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Computer Expert Who Hacked D.C. Voting System, Changing Votes, to Testify Before D.C. City Council
Oct 07, 2010 (05:10 PM EDT)
WASHINGTON, Oct. 7 /PRNewswire-USNewswire/ -- The University of Michigan computer science professor who led a successful hack of the District's new Internet voting platform for military and overseas voters will testify before the D.C. City Council in a public oversight hearing Friday morning. The D.C. Board of Ethics and Elections designed a "Digital Vote By Mail" system in which overseas and military voters could receive blank ballots and cast them over the Internet using PDF files. During a "test" period, Dr. Alex Halderman and a team of students were able to infiltrate the election system within 36 hours and gain complete control over the server, reporting that they were able to change ballots at will. Professor Halderman and his team also re-programmed the D.C. Internet voting system to cause users' computers to play the University of Michigan fight song, "Hail to the Victors" after a ballot was cast on the site.
Computer experts have long warned that security risks inherent to the Internet could make voting online a national security concern and many urged the D.C. Board of Elections and Ethics not to adopt an Internet voting program. Yet this election The New York Times estimates that nearly 3 million voters in 33 states could cast ballots over the internet using email and efax as state election officials have moved to implement online voting programs despite the known security flaws.
Cyber security experts and election integrity groups Common Cause, Verified Voting and Voter Action encourage the online delivery of blank ballots to overseas voters, but warn that returning voted ballots over the internet is just too risky to adequately ensure that a voter's ballot will actually count as cast.
Hearing and Press Availability Details
What: D.C. City Council Committee on Government Operations and the Environment Public Oversight and Roundtable Hearing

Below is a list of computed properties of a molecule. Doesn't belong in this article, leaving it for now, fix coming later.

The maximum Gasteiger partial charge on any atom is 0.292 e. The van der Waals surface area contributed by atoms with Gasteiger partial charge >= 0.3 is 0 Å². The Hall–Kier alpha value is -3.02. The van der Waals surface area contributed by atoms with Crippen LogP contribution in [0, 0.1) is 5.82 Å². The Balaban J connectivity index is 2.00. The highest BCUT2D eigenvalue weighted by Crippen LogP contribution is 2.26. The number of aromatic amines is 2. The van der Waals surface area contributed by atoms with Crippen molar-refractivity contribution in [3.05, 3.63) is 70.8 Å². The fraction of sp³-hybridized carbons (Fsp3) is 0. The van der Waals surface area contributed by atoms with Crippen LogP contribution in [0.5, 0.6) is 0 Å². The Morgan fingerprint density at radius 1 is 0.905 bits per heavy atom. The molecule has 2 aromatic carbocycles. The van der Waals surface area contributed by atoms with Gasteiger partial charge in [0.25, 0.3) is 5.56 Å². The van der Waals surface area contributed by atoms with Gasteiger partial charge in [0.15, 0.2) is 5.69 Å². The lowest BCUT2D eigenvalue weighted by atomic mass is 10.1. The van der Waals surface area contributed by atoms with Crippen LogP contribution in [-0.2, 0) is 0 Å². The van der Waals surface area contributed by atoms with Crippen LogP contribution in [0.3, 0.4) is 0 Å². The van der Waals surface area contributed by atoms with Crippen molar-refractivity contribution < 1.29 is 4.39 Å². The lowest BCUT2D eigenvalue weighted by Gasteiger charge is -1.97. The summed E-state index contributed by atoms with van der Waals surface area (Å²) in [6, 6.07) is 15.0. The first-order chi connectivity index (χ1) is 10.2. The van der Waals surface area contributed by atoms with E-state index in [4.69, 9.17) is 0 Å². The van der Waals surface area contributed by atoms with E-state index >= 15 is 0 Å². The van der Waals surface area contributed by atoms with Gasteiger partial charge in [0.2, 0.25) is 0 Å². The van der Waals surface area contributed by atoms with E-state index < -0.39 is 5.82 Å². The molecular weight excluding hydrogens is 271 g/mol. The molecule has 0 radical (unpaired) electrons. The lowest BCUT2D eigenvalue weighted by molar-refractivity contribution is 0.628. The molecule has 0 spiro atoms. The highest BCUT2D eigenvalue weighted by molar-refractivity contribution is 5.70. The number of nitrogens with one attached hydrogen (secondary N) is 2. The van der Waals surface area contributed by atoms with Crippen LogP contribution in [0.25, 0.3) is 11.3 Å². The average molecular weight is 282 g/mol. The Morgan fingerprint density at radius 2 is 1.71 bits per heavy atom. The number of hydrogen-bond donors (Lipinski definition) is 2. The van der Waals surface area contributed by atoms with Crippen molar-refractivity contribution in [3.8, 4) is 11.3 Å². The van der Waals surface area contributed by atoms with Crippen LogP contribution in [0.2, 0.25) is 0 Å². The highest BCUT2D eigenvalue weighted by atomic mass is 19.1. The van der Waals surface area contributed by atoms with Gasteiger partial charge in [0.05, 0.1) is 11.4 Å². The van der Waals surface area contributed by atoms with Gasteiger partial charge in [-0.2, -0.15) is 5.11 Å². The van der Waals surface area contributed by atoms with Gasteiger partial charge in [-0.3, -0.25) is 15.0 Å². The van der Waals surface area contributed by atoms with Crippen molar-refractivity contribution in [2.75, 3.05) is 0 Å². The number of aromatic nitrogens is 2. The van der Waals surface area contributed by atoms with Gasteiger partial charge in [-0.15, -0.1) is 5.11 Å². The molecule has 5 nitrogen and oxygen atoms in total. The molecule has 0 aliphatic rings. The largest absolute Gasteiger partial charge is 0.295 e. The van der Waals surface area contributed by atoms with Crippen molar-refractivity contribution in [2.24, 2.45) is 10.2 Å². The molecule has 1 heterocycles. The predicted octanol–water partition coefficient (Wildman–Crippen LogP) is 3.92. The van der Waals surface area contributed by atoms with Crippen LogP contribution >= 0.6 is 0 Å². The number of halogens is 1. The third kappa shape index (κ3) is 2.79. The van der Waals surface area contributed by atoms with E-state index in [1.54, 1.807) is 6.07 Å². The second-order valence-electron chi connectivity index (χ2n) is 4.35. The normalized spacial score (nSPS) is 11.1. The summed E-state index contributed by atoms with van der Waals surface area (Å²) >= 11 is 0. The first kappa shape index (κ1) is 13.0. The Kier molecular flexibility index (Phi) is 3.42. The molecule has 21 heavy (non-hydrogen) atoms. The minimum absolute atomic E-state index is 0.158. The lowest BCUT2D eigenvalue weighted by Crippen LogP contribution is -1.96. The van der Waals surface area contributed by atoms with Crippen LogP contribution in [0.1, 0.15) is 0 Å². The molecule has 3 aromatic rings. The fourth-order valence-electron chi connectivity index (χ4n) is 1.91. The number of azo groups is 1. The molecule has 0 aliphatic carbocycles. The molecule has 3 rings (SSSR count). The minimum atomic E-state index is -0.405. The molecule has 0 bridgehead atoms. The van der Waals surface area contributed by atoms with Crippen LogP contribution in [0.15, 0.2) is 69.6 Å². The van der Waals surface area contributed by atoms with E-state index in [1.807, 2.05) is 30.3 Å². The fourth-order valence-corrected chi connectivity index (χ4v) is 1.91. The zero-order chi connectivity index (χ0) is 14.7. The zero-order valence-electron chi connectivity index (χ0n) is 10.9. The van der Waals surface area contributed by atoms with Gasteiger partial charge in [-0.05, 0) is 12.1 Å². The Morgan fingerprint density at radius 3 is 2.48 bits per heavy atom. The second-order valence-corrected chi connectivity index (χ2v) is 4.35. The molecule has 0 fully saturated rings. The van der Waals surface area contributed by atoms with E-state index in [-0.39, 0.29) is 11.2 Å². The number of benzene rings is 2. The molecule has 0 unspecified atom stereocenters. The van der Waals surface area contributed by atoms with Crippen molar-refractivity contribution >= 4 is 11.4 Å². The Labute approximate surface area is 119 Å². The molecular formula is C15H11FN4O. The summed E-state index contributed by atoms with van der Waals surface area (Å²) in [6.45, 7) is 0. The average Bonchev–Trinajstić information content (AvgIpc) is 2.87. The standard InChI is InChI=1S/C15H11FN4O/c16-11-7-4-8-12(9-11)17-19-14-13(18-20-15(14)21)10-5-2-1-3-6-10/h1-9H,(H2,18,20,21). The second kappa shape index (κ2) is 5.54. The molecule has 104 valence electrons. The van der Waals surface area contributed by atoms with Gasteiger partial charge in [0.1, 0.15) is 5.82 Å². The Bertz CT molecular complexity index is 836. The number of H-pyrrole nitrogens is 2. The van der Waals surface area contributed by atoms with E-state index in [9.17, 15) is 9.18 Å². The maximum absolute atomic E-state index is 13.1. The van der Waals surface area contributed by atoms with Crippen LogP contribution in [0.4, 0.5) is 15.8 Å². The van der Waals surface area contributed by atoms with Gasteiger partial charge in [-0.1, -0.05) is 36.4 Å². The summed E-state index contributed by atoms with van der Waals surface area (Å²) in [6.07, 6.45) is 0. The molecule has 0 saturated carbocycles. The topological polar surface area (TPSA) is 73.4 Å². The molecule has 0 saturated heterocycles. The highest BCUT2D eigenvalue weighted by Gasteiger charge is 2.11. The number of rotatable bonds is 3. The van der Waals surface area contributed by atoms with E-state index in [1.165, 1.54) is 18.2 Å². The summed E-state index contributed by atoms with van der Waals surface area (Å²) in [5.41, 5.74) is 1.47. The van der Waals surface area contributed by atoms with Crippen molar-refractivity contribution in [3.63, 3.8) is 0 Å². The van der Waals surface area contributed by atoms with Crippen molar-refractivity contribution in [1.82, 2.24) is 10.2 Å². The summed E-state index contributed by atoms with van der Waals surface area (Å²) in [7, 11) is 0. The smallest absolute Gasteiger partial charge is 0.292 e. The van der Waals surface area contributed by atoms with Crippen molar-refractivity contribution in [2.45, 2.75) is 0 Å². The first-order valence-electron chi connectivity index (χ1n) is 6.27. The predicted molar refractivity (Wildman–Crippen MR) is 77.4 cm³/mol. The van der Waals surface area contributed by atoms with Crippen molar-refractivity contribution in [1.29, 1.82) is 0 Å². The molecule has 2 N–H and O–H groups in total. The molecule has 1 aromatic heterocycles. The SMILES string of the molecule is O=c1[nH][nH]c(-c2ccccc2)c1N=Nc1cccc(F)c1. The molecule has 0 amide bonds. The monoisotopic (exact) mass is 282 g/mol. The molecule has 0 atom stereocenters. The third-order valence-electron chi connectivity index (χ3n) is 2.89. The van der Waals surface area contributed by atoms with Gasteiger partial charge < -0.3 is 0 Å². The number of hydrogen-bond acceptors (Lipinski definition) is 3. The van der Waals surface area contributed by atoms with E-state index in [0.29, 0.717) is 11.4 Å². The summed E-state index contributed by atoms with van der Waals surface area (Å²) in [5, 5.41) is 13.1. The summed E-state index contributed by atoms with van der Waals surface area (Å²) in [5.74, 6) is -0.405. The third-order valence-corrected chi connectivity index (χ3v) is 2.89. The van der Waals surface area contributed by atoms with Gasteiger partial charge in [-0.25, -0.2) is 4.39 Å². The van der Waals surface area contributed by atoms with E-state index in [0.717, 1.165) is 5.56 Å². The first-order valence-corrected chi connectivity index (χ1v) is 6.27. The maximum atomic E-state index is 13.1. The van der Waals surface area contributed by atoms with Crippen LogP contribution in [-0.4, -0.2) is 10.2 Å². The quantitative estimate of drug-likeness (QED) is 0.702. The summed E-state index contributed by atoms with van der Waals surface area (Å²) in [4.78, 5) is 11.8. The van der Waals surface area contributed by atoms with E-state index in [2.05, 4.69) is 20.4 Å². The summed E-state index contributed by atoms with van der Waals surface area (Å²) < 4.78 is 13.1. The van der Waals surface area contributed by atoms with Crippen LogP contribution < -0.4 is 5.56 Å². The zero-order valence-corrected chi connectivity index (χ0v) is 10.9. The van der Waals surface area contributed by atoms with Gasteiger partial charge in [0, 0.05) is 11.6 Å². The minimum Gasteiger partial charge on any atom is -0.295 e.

Who: Dr. Alex J. Halderman, University of Michigan
Susannah Goodman, director of Common Cause's Reform Program
Pam Smith, president of Verified Voting
When: Friday, October 8, 2010, 10 a.m.
Where: John A. Wilson Building, Room 500, 1350 Pennsylvania Avenue, N.W., Washington, D.C.
Common Cause is a nonpartisan, grassroots organization dedicated to restoring the core values of American democracy, reinventing an open, honest, and accountable government that works for the public interest, and empowering ordinary people to make their voices heard.
VerifiedVoting.org is a nonprofit, nonpartisan lobbying organization championing reliable and publicly verifiable elections. Founded by Stanford University Computer Science Professor David Dill, the organization supports a requirement for voter-verified paper ballots for all voting technology, including electronic voting machines, to allow voters to inspect individual permanent records of their ballots and election officials to conduct meaningful recounts and audits.
Voter Action is a national non-profit, nonpartisan 501 (c)(3) organization that seeks to ensure election integrity in the United States through legal advocacy, research, and public education. They aim to protect an open and transparent election process, one in which our elections at the federal, state, and local level are accessible and verifiable.
SOURCE Common Cause